About 25 million tonnes of rice will be produced during 2016-17 crop years instead of the normal production output of between 31-32 million tonnes to correspond with anticipated consumption demand.
Commerce permanent secretary Chutima Boonyaprapat said that the private and farming sectors had been invited to join the government sector in working out an integrated rice production and market plan for the 2016-17 croup years.
The plan is divided into short-term or six-month, medium-term or 12-month and long-term or 18-month programmes.
Ms Chutima said it was agreed by the three parties that the yield for the 2016-17 croup years would be capped at 25 million tonnes instead of 31-32 million tonnes as the government wanted to reduce rice-farming areas due to drought and also to correspond with market demand. The plan is expected to be completed within a month, she added.
Regarding production, Ms Chutima said the Commerce Ministry would see to it that production costs are to reduce such as the costs of fertilizer, pesticides and harvesting as well as upgrading the standard of rice mills.
As for domestic marketing, the ministry will try to secure more rice markets and to ensure fairness in rice trading which may include inspection of rice weighing and humidity measurement, price tagging and setting the standard of rice trade.
The Agriculture Ministry has been tasked with rice cultivation zoning to set different zones for different types of rice and water management as well as choosing the right rice types for different zones.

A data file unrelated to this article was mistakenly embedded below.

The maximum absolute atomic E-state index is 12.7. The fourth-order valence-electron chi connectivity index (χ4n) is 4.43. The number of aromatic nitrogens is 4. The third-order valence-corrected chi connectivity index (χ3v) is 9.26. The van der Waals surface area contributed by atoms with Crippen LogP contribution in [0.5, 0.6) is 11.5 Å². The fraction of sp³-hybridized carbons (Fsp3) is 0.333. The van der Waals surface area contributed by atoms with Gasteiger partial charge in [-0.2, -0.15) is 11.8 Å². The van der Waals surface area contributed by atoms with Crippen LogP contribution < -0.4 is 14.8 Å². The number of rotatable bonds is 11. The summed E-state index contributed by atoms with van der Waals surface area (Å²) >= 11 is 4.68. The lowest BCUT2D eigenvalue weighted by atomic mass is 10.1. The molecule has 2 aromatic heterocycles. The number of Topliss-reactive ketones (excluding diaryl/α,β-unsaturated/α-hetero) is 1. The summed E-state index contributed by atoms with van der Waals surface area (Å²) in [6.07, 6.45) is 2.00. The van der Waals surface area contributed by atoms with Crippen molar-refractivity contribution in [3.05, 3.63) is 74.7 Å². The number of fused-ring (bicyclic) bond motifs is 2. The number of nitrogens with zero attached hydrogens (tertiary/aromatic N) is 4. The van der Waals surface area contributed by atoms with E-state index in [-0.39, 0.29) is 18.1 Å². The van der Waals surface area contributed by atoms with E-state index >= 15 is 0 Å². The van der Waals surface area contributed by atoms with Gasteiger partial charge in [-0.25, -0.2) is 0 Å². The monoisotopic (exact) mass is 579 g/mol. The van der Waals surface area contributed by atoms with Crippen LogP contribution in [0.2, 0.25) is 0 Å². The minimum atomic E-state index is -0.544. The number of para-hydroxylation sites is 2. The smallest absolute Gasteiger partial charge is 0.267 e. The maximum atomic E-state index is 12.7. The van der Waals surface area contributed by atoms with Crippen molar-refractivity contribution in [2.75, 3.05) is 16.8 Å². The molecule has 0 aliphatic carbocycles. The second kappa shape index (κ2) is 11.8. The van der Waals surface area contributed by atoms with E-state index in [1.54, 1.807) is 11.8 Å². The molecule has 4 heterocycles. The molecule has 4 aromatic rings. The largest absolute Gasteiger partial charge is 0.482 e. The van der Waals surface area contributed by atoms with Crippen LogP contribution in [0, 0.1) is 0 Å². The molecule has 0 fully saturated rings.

The 9.5 million tonnes of rice expected to be exported include 4.8 million tonnes of white rice, 2.2 million tonnes of Hom Malee fragrant rice, 2.2 million tonnes of parboiled rice, 200,000 tonnes of sticky rice and 100,000 tonnes Hom Pathum Thani rice.
Pointing out that there are signs that the ongoing drought day drag on for another year, Mr Charoen said that global economic slowdown might bite into Thai rice exports.
Southeast Asia is among the top “climate-vulnerable” regions in the world, and the Philippines is all too familiar with this reality, having experienced the wrath of super typhoon Yolanda two years ago.
The region faces an increased risk of river flooding, coastal inundation, and sea level rise, threatening about 436 million people who live within 100 kilometers of its coasts. “Salinity intrusion” may lead to the loss of “hundreds of thousands of hectares of productive paddy and other agricultural land,” the study says.
There will also be “increasing competition for water resources for different uses,” with 185 million people from Southeast Asia likely to experience “water stress” by 2050. Due to increased evaporation, drinking water and water used for agriculture will be reduced, too.
Another risk is associated with more intense cyclones and storms. Extreme precipitation may rise west of the Philippines, among other locations.
In the DA5, increases in temperature may cause crop sterility, as well as reduce yield. “Declines in rice yield potential have already been observed as a result of warming nighttime temperatures in the Philippines under otherwise controlled conditions,” the study says. Some 190 million people who work in agriculture in these five countries are threatened.